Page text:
Jul 14, 2007

The Age of Self-Promotion

You might not realise this reading this blog, but I am quite a bit of an introvert. I find meeting people and interacting with them with any amount of engagement quite strenuous and it is something that drains my energy.

I don't know if that has something to do with it, but the reality is that I find the idea od self-promotion quite obnoxious. Today on Linkedin Answers I posted a question, and when someone mailed me that he found the question a "lead generation trap" I promptly took the question down, even though I didn't find any clause on linkedin that says that using answers for such a purpose is discouraged. It says in fact "if you are asking a question in order to recruit or advertise, or announcing your own job search, you must indicate that while creating the question with the checkboxes provided."

However, on a personal level, I could not even bear it that one person thought I came across as self promoting. Which is why I took the question down.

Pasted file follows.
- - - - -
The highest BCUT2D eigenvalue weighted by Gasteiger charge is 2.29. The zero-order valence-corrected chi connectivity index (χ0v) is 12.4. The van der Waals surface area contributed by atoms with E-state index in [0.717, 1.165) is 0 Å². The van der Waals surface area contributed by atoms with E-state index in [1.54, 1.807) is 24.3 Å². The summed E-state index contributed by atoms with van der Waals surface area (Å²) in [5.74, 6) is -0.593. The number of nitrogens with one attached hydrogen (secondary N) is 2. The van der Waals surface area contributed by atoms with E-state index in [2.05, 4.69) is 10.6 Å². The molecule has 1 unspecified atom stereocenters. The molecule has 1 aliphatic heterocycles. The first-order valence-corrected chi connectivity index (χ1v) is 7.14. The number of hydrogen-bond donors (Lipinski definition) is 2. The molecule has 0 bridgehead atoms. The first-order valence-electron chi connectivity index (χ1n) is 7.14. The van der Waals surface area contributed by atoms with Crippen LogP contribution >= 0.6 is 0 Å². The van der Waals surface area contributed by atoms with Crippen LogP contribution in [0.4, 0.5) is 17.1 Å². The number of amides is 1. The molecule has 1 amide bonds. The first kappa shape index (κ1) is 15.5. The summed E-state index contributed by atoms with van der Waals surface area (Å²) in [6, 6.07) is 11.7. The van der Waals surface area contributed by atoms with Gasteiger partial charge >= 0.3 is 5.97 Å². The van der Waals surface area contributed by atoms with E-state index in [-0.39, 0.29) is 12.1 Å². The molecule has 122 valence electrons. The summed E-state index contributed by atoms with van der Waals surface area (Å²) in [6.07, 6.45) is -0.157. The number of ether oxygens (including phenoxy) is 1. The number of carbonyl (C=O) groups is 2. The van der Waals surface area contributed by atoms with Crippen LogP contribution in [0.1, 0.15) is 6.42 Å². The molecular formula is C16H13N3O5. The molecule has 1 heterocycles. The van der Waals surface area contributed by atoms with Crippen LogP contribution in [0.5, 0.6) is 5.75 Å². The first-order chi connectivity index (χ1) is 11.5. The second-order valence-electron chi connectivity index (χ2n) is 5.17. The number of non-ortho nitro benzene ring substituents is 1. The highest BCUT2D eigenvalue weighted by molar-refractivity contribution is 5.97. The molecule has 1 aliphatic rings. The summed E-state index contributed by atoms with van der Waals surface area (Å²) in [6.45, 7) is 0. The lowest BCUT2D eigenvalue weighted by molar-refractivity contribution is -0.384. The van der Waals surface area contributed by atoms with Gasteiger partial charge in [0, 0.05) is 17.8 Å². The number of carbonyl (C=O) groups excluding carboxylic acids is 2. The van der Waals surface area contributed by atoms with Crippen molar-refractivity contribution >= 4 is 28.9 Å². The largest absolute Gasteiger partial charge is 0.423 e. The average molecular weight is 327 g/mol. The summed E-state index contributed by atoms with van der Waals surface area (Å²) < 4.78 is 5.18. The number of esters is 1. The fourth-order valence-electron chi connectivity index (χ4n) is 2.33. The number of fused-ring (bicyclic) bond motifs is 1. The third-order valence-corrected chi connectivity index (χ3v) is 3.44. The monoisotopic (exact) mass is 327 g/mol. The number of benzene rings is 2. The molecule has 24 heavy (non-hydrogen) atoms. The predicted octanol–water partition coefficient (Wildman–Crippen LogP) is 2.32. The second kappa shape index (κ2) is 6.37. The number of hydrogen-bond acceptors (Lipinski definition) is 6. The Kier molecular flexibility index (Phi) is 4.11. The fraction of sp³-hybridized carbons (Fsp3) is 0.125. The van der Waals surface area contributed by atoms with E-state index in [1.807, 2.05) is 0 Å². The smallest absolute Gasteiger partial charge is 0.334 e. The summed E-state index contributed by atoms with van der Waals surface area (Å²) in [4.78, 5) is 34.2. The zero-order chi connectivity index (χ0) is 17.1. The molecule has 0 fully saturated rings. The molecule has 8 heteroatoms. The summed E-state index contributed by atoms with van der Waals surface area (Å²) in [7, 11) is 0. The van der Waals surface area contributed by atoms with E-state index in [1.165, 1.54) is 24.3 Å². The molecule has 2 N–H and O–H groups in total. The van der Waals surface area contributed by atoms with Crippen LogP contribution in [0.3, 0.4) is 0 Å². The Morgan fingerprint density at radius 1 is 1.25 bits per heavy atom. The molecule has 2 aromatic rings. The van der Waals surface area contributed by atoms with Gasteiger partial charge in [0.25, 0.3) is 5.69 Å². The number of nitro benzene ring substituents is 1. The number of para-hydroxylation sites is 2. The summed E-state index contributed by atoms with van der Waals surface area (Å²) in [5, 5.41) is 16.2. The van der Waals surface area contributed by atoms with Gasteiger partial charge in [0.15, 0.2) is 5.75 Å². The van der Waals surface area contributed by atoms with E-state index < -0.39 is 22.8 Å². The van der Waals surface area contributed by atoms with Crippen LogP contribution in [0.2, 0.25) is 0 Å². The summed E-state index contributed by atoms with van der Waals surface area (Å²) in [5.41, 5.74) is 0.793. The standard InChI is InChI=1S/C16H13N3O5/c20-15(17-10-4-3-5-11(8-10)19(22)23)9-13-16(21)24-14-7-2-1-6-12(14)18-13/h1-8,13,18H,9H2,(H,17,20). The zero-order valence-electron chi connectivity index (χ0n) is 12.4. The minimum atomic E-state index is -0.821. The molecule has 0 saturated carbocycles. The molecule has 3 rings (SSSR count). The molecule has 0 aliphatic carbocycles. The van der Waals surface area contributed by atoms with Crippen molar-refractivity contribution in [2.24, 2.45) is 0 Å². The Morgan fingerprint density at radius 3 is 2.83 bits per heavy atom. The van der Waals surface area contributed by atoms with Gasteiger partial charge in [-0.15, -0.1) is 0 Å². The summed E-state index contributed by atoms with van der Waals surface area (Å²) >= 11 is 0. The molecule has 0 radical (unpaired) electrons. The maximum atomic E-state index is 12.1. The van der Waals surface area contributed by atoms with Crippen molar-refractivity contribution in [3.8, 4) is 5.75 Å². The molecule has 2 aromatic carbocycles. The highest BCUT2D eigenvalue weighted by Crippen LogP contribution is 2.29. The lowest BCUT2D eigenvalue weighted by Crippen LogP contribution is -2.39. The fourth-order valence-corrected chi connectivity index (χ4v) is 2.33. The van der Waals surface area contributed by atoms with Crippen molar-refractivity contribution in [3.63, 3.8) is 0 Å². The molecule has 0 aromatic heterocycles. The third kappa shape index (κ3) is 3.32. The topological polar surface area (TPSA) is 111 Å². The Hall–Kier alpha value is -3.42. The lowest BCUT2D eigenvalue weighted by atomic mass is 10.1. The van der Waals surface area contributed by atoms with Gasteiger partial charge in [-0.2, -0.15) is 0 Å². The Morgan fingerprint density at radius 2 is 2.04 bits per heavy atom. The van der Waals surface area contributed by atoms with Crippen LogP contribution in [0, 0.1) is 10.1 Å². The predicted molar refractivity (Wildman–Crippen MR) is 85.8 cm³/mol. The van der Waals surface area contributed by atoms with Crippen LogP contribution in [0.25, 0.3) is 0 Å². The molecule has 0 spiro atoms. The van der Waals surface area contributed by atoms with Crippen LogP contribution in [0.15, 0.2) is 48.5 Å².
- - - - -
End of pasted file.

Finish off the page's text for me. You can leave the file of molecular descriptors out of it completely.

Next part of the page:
So when Tom Peters posts about Donald Trump here and here, and ask does "Excellence in 'Brand You' Development" trumps (pun intended I suppose ;-) skill?" I surely wish it does not. However, in today's age we always see that any kind of promotion makes even a mediocre skilled person do much better. Take the example of David Beckham in football (or soccer, if you are in the US). Sure, Beckham is talented, but the rewards he gets are not commensurate with his skills as a player alone. In fact more talented football players than him exist, but are not as famous as he is.

So is this age as unfair as the ages that preceded it? What is objective skill and talent?

Should I shamelessly self-promote myself or not? Oh don't bother answering. I can't.